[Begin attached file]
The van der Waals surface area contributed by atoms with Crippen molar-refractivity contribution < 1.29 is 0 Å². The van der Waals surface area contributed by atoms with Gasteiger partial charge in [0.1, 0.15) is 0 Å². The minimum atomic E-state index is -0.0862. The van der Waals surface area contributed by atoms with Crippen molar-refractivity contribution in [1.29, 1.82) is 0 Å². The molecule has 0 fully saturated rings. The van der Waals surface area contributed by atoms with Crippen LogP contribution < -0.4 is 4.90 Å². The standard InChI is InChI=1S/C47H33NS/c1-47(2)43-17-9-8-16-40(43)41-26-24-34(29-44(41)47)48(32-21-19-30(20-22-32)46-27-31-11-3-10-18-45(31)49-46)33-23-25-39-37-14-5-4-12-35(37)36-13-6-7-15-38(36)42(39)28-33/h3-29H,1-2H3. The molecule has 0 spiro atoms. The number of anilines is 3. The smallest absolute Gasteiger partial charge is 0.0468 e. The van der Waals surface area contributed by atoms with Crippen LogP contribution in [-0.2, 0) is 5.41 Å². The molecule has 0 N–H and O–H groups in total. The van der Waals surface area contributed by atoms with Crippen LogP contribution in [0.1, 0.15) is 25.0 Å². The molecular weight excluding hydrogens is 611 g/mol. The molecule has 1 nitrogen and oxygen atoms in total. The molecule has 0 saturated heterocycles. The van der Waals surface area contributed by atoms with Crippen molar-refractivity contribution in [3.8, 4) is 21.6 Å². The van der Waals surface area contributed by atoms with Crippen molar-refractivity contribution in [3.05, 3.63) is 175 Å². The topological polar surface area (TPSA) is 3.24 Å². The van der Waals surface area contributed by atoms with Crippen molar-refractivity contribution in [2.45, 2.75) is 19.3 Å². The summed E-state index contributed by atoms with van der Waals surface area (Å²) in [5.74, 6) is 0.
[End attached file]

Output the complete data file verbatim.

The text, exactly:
The van der Waals surface area contributed by atoms with Crippen molar-refractivity contribution < 1.29 is 0 Å². The van der Waals surface area contributed by atoms with Gasteiger partial charge in [0.1, 0.15) is 0 Å². The minimum atomic E-state index is -0.0862. The van der Waals surface area contributed by atoms with Crippen molar-refractivity contribution in [1.29, 1.82) is 0 Å². The molecule has 0 fully saturated rings. The van der Waals surface area contributed by atoms with Crippen LogP contribution < -0.4 is 4.90 Å². The standard InChI is InChI=1S/C47H33NS/c1-47(2)43-17-9-8-16-40(43)41-26-24-34(29-44(41)47)48(32-21-19-30(20-22-32)46-27-31-11-3-10-18-45(31)49-46)33-23-25-39-37-14-5-4-12-35(37)36-13-6-7-15-38(36)42(39)28-33/h3-29H,1-2H3. The molecule has 0 spiro atoms. The number of anilines is 3. The smallest absolute Gasteiger partial charge is 0.0468 e. The van der Waals surface area contributed by atoms with Crippen LogP contribution in [-0.2, 0) is 5.41 Å². The molecule has 0 N–H and O–H groups in total. The van der Waals surface area contributed by atoms with Crippen LogP contribution in [0.1, 0.15) is 25.0 Å². The molecular weight excluding hydrogens is 611 g/mol. The molecule has 1 nitrogen and oxygen atoms in total. The molecule has 0 saturated heterocycles. The van der Waals surface area contributed by atoms with Crippen molar-refractivity contribution in [3.8, 4) is 21.6 Å². The van der Waals surface area contributed by atoms with Crippen molar-refractivity contribution in [3.05, 3.63) is 175 Å². The topological polar surface area (TPSA) is 3.24 Å². The van der Waals surface area contributed by atoms with Crippen molar-refractivity contribution in [2.45, 2.75) is 19.3 Å². The summed E-state index contributed by atoms with van der Waals surface area (Å²) in [5.74, 6) is 0.